IN PERSON, RAJAT Gupta isn’t a big man, but he does have a large presence. At 70, there’s a mellow handsomeness about him; in conversation he exudes an air of almost spiritual calm, unexpected of someone in the cut and thrust of high finance and management.
Literature Live! recently launched his book Mind Without Fear to a packed audience. In the hour-long conversation with TV and print journalist Govindraj Ethiraj that followed, Gupta spoke modestly about the lucky break that got him a job at McKinsey & Company and how he rose rapidly in its ranks to become its first foreign-born managing director. (He was also the youngest). He later went on to become a board member of major corporations as well as an advisor to the United Nations, the Rockefeller Foundation and the World Economic Forum. He also served as the chairman of the Bill & Melinda Gates Foundation’s Advisory Board.
From these pinnacles of success to the hell of going to jail is a tragedy of almost Greek proportions. Rajat Gupta, though, spoke about it matter-of-factly, giving enough details of what transpired between him and the Sri Lankan hedge fund manager Raj Rajaratnam to convince all of us present of his innocence in insider trading, and how circumstantial evidence brought about his conviction. Plus, of course, the political ambitions of the New York state prosecutor Preet Bharara, who went after Gupta with single-minded zeal.
Rajat Gupta gave the audience insights into the American prison system which calls itself ‘correctional facilities’, while being anything but. The primary reason is that the prison system is privatised, so there’s a built-in profit incentive to keep jails always full. This must explain the statistic of 67 per cent recidivism: reform is the last thing on anyone’s mind; they want prisoners coming right back. Prison guards, Gupta said, are focused on breaking down your spirit—and when they found that he was managing to cope somehow, they sent Gupta into solitary confinement. He took a copy of the Bhagavad Gita with him, which he read and re-read to keep his spirits from flagging in the seven weeks he was there. “I don’t understand you,” a guard said to him one morning, “You don’t seem to mind being in solitary.” “Why should I mind,” Gupta told him, “I am here by myself with full room-service, and I get to talk to you.” That was the end of his solitary confinement.
After a total of two years in jail, he is back at work, mainly in philanthropic endeavours in the fields of education and health. Whatever his detractors may say, Rajat Gupta has created a lasting legacy in India, in the form of the Indian School of Business in Hyderabad, counted amongst the world`s elite management institutes. Two of his co-founders, Adi Godrej and Purnendu Chatterjee were present at the event in a touching show of solidarity: real friends are those who always stand by you.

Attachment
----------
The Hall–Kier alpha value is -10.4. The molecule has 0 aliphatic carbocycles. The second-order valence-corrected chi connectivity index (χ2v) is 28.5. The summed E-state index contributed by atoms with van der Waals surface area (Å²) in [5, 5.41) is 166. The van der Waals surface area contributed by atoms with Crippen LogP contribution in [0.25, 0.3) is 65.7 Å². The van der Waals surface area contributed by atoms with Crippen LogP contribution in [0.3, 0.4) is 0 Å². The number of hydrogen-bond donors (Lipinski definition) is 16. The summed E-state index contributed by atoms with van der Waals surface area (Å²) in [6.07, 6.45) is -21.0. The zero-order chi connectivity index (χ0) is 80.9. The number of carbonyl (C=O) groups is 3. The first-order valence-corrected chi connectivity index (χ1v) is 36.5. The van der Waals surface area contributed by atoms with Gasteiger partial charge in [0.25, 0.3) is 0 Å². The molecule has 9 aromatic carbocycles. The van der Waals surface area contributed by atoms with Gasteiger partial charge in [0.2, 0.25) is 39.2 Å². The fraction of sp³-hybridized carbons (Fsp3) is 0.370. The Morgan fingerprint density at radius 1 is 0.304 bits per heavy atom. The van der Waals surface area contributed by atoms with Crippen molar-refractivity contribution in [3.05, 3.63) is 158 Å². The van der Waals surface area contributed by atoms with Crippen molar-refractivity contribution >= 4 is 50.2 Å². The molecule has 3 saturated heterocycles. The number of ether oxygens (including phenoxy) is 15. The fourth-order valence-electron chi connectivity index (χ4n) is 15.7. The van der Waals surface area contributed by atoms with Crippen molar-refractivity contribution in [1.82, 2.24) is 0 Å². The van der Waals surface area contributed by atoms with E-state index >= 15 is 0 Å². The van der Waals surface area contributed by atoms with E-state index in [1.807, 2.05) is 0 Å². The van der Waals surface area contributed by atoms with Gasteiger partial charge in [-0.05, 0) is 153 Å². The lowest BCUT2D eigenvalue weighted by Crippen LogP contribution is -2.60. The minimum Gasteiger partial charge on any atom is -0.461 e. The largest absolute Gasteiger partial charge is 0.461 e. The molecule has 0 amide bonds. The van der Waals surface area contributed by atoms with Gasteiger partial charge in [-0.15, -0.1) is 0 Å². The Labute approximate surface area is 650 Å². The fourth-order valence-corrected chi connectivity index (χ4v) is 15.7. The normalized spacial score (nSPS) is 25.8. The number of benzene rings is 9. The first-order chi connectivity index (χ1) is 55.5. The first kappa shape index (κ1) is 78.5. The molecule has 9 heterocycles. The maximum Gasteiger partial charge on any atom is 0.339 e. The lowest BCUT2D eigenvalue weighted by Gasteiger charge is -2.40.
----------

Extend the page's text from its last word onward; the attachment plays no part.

A SURVEY DONE a month ago gave my city a distinction no Mumbaikar wants it to have: we live in the most polluted city in Maharashtra, and now ranked 71 in the world. You remember the photographs of Chinese inhabitants of Beijing wearing masks to cope with that city’s notorious pollution? Well, Mumbai is now more polluted than Beijing.
If you must know the dirty details, the level of particulate matter (PM 2.5)—a deadly pollutant that can get into lungs and cause serious health problems—was 58.6 micrograms per cubic metre. The World Health Organisation prescribes a maximum of 10 mpcm, so we are almost six times the recommended limit.
What causes this PM 2.5 to hang around our metropolis, waiting for a chance to jump into our lungs? The major culprit is construction dust. The villain here is the forever-under- construction Metro rail network. Since we have been told that it will be complete in December 2021, I take that as another five years (no, my arithmetic is not weak). Construction dust also comes from another source, the tall towers hurtling upwards into the sky all over the city. No one can understand their hurry, because no one seems to be in a rush to occupy them.
As this column has pointed out, time and again, the BJP-Sena government is the most-builder friendly administration ever. We can guess why Devendra Fadnavis’ motto is Olympian: Citius, Altius, Fortunius (Latin for Faster, Higher, Richer). The question is this: if no one wants to buy the apartments, who are developers building them for? And, how does it benefit them to build more and more empty houses? Has the CM promised them some future pie-in-the sky?
More pollutants come from vehicle fumes. Mumbai adds 821 new vehicles every day. Once upon a time that would have been called progress, but now it’s called traffic jams. Shiny new apartments and shiny new cars, all with nowhere to go. Excuse me for a minute, while I choke.